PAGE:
Secondly, I wish to share with you that the Alliance has entered into a shared services and co-location agreement with Stratis Health. The Alliance office and future trainings  will now be located at 2901 Metro Drive, Suite 400- Bloomington 55425. This agreement allows for joint programming and future collaboration opportunities.

I am excited about the future of the Alliance and greatly look forward to working with Ms. Black in her new role as our Executive Director. 

On behalf of our Board, thank you for all you do in support of the MN Community Health Worker Alliance. Please feel free to contact me if you have any questions.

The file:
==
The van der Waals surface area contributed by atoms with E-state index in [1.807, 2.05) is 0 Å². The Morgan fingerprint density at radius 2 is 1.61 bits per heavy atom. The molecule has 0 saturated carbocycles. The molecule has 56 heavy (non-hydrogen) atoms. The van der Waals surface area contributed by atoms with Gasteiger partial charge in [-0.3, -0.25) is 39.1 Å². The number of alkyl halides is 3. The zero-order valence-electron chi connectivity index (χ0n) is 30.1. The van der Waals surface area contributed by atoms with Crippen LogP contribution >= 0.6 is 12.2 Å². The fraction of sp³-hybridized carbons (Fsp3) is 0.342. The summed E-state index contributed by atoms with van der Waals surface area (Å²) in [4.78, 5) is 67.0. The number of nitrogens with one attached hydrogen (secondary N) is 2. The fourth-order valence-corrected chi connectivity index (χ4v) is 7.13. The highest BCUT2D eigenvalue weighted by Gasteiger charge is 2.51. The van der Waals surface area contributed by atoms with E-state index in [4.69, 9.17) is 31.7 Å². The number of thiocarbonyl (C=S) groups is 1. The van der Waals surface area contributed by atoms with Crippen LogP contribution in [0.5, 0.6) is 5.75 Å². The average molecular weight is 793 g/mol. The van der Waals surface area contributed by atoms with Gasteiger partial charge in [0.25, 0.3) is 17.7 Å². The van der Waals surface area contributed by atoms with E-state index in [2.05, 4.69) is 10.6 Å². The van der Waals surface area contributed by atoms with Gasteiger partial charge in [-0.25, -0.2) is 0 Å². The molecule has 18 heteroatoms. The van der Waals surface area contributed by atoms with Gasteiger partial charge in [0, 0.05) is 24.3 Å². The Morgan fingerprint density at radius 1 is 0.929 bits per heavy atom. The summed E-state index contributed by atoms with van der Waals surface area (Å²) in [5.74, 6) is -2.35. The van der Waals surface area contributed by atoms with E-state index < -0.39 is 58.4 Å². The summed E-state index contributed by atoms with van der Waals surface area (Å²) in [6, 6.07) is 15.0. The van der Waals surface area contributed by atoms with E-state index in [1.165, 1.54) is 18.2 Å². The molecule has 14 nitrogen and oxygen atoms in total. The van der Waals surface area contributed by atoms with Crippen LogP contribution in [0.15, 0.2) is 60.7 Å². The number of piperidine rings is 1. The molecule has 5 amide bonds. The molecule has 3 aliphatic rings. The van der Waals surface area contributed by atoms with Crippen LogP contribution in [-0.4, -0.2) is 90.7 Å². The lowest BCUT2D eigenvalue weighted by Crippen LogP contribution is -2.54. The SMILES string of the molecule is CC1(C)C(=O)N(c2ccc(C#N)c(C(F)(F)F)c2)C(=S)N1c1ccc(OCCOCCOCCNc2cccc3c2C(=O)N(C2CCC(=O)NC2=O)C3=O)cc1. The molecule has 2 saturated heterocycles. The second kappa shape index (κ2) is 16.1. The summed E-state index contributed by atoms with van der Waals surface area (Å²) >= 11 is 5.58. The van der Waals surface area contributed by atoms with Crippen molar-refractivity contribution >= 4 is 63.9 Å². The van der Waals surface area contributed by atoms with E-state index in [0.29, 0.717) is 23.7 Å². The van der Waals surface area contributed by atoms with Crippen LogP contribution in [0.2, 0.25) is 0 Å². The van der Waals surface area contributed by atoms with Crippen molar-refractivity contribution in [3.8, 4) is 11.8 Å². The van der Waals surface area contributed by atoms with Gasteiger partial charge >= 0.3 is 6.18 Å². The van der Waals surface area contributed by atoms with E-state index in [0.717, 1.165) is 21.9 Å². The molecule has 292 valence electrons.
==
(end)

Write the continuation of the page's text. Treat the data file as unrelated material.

Sincerely,

Cathy Weik Signature

 

 

Cathy Weik, Chair
Board of Directors
Minnesota Community Health Worker Alliance
Email: cweik@stratishealth.org  Cell: 952-853-8519

 

Maile-Vang Image

AUGUST 2019 MNCHWA Community Health Worker Spotlight

Maile (My-Lee) Vang

Community Health Worker-Program Assistant, Minnesota Community Care

What do you do as a CHW?

What I do as a community health worker is a work to improve the overall health and wellbeing of the people I serve in the community. Most notably, I focus on outreach, education, counseling, and social support to help out the community, and by boosting the communication between the health care facilities in the area identifying the different health-related issues that exist.